• Requires a background check on any future sale, trade or gifting of an assault weapon covered by the bill.
  • Requires that grandfathered assault weapons are stored using a secure gun storage or safety device like a trigger lock.
  • Prohibits the transfer of high-capacity ammunition magazines.
  • Bans bump-fire stocks and other devices that allow semi-automatic weapons to fire at fully automatic rates.

Updates to Assault Weapons Ban of 2017:

  • Bans stocks that are “otherwise foldable or adjustable in a manner that operates to reduce the length, size, or any other dimension, or otherwise enhances the concealability of a firearm.”
  • Bans assault pistols that weigh 50 or more ounces when unloaded, a policy included in the original 1994 ban.
  • Bans assault pistol stabilizing braces that transform assault pistols into assault rifles by allowing the shooter to shoulder the weapon and fire more accurately.
  • Bans Thordsen-type grips and stocks that are designed to evade a ban on assault weapons

This legislation would essentially force the rest of the nation to comply with New York and California regulations of semi-automatic rifles. In other words, a semi-automatic AR-15 with a detachable magazine would never be sold again at a gun store. This legislation will effectively ensure that future generations do not have legal means to obtain sufficient arms and munitions to keep a tyrannical government in check or to defend themselves against criminals.

This is it, ladies and gentlemen, this is the legislation we have long feared. This is the justification for the NRA and the Trump Administration caving on the bump stock ban, in order to appease lawmakers like Feinstein and prevent this type of legislation. But you give the mouse the cookie, be damn well sure they’re coming for the glass of milk.

The scariest part? It just may get through the Republican Senate and have Trump’s signature on it. Trump’s priority is building the wall, and the majority of Senate Republicans’ priority is to end the government shutdown. If Feinstein and the Democrats in Congress give Trump his wall and end the shutdown, we might just be looking at our worst fears come true. Isn’t that just the beauty of democracy? The left and right working together, coming to compromise. Compromise at the expense of the American people’s liberties.

The NRA has not released any statements regarding this yet. Trump made remarks supporting Feinstein’s proposals of Assault Weapon Bans, as well as advocating for the expansion of background checks, in February 2018. With the NRA’s and Trump’s support of bump-stock bans, red flag laws, expansion of background checks, and encouragement of lawmakers to pass more gun laws, I wouldn’t hold my breath on their opposition.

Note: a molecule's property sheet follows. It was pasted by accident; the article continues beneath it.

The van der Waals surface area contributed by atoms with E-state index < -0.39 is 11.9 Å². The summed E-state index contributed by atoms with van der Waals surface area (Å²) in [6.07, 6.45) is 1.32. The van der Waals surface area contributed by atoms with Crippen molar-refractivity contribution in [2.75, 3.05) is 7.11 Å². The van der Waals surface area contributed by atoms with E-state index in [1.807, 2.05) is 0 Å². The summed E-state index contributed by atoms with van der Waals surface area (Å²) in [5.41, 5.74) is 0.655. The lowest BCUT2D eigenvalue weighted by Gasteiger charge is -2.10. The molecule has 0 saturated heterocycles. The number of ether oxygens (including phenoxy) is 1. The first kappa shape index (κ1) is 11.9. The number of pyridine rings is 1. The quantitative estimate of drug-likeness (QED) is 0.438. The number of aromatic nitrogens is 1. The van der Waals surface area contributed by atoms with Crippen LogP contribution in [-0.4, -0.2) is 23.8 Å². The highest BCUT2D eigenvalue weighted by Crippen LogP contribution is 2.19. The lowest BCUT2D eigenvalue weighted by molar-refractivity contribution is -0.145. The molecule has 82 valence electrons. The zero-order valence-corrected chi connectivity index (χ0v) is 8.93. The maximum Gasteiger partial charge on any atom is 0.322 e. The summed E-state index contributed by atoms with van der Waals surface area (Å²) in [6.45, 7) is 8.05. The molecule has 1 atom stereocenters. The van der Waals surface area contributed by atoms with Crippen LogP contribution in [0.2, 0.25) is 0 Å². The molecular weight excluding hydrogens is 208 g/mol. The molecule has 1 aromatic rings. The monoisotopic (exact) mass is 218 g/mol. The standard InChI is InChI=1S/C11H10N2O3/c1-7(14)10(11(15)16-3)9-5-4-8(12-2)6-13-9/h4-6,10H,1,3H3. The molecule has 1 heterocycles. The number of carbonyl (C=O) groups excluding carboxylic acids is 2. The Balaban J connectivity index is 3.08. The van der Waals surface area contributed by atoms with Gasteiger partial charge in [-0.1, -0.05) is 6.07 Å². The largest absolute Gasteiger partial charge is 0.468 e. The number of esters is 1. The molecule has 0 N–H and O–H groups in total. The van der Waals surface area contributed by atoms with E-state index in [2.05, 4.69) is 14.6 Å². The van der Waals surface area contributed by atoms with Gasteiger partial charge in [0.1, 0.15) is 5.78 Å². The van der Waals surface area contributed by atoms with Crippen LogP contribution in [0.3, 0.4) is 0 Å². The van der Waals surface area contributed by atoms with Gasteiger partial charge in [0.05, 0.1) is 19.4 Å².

What hope do we have for halting the continued perversion of the Second Amendment? As usual, Firearms Policy Coalition is doing what they do best; taking action to defend the Second. They have announced their strong opposition to this bill, set up a link on their site to contact your congressional representatives to demonstrate your opposition, and are likely working on legal action to be filed if S 66 moves forward. This, of course, is in addition to their two legal suits against the bump stock ban, and against California’s violation of the Second and Fourteenth Amendment. We can also likely count on Senator Rand Paul getting up on the soapbox and filibustering the hell out of this bill.

If your Second Amendment rights are important to you, don’t bet it all on Trump, the Republican Senate, or the NRA. Make your voice heard to your representatives, and donate what you can to Senator Paul and FPC. Those dollars will surely be used more efficiently than your tax dollars.


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Government Overreach Increases Regardless of Party

Nickolas Roberson | United States

As of now, the Democrats control the House, while the Republicans control the Senate. With both parties in power, political gridlock will only increase. However, the legislation these parties do pass will only increase the already gluttonous influence and power of the United States government. Clearly, this increased government overreach is detrimental to citizens.

For over a hundred years, the government has been willing to violate our natural rights and liberties. For example, we have lawmakers limiting our 2nd Amendment rights with the bump stock ban and warrantless surveillance of citizens. With established political gridlock growing, these infringements will only increase in frequency.

Bipartisan Compromise

Why? In order for the established political parties to gain “true progress”, they must come to agreements and compromises and create bipartisan deals that work for both sides of the aisle. With their vastly varying beliefs, these parties will need to find common ground. After all, without this, nothing would get done in Washington.